Your Voice Ohio: Using Death To Quantify Compassion
This commentary is part of Your Voice Ohio, a collaborative effort to produce more relevant, powerful journalism based on the needs and ambitions of Ohioans and Ohio communities.
Your Voice Ohio is an initiative of WYSO and more than 30 news organizations across Ohio. We’re beginning with the opioid epidemic and will let the public guide us from there.
Learn more about the project and how you can get involved.
Maybe there is a way to turn around this opioid crisis killing 4,000 of us Ohioans every year. And maybe the answer can’t be found at the leadership level, or among experts, but among the state’s people.
This solution will rile some communities, but it’s what I heard people say as I visited the Mahoning and Miami river valleys in opposite corners of the state the last five months. People have great wisdom. We need to listen.
A trip down U.S. Route 422 in Northeast Ohio reveals the picturesque Mahoning River, cutting its way through the Appalachian foothills to the Ohio River. The valley is picturesque not so much for its natural wonder, but for the gritty footprint of steel mills that once employed tens of thousands of people.
Like Middletown, Portsmouth, Marion and other Ohio cities, it’s here that the American Dream was fulfilled. And then mercilessly crushed for many. The “Welcome to” signs roll by – Warren, McDonald, Youngstown, Campbell, Struthers, all through the Mahoning Valley.
Each community has a distinct identity and experience with economic and emotional recovery – and now the opioid crisis. What makes them different? And can we find clues as to why some parts of Ohio suffer more from opioid deaths? The locals nod, “Yes.”
The most prominent cities here, Youngstown and Warren, are about 10 miles apart, in different counties – Mahoning and Trumbull respectively – and on opposite sides of two major interstates. Yet, their death rates are remarkably different, illustrated by the Ohio Department of Health six-year color-coded map.
Of Ohio’s 88 counties, Trumbull is the darkest color, meaning among the highest death rates. Trumbull stands out not only against Mahoning but all of Northeast Ohio. Trumbull ranks eighth in a state that routinely is among the four worst in the country.
One needs only start the opioid conversation in Trumbull and personal horrors spill out. That’s not to say the same doesn’t happen in the Youngstown area. But people aren’t dying there as they are in Warren.
The contrast became curious as the Your Voice Ohio media group of local TV, radio and print outlets began in 2017 to explore how we can help turn around the opioid crisis in the entire state.
What can we learn by listening to people talk about their needs. And what if we change our focus of coverage from death and misery to telling stories of recovery and solutions.
Our first instinct is to identify one overriding cause, pull it up by the roots and toss it in the fire. There’s an argument that income and poverty are at the root. If people had jobs, they wouldn’t do drugs. I’ll agree there is a correlation, but that’s not the reason people are more likely to die in some counties.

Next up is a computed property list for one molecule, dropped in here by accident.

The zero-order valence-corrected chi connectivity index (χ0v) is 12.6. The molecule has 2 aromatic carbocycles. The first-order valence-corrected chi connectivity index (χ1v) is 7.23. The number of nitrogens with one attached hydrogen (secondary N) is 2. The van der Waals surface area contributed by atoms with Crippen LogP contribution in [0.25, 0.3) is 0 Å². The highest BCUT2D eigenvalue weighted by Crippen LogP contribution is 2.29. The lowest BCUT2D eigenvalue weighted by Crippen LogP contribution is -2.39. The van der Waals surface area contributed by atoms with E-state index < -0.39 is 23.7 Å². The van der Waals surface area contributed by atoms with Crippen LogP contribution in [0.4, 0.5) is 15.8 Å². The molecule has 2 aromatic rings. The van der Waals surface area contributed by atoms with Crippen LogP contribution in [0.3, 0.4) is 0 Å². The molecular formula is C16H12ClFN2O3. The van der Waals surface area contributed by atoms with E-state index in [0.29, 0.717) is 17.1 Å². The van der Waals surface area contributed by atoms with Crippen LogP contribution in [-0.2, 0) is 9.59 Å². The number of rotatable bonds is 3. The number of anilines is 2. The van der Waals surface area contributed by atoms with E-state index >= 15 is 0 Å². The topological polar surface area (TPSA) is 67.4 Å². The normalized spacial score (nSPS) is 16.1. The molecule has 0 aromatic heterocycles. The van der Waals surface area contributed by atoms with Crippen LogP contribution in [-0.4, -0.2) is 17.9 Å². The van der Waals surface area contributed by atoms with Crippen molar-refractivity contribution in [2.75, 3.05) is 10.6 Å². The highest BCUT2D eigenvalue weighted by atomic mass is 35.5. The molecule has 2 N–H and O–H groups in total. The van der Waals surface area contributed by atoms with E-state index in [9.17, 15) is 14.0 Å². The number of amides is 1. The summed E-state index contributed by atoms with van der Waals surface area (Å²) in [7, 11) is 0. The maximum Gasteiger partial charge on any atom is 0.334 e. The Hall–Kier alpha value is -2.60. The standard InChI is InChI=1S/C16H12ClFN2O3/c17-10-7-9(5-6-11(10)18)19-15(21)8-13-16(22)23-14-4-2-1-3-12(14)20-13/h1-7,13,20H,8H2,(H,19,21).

In the Youngstown-Warren area, for example, median household income in Trumbull is higher than in the Mahoning. Trumbull’s poverty rate is lower. The death rate should be reverse.
Trend lines, on the other hand, offer a clue. Trumbull County household income plunged 22 percent since 2000, far higher than Mahoning and the rest of the state. That took $11,000 annually out of the household budget – enough for a new car every three years, debt-free.
People who suffer economic trauma of such magnitude often have two paths: Strike out in anger or retract into a depressed or frightened state of self-preservation. Either way, it can be an unhappy place.
Also consider that the median is the household in the middle – down 22 percent. That means half in Trumbull County lost more, half lost less since 2000. What I heard was this: The spectrum of experiences creates a spectrum of emotion. For those who survived nicely, they aren’t likely to understand the suffering and perhaps less likely to have compassion.
There are three layers to this issue of opioid use that are basic to understanding:
1. How did people get started? About 4 out of 5 Ohioans have a history of an opioid prescription from a doctor or dentist. Who questions their doctor? Exposure to an opioid can cause an immediate chemical change in the brain from which many cannot recover without extensive treatment. Other Ohioans started by choice, often as a capricious young person.
2. How did a person overdose? Blame this on the criminal element. Fentanyl, a high-powered opioid intended for medical purposes, is now manufactured cheaply, illegally and distributed in often lethal doses.
3. How did a person die? Perhaps friends were afraid to call paramedics because police will arrest everyone in the house? Maybe paramedics weren’t available, or weren’t equipped with the antidotes? Maybe they live in a county where no one attempted to intervene? They did it alone?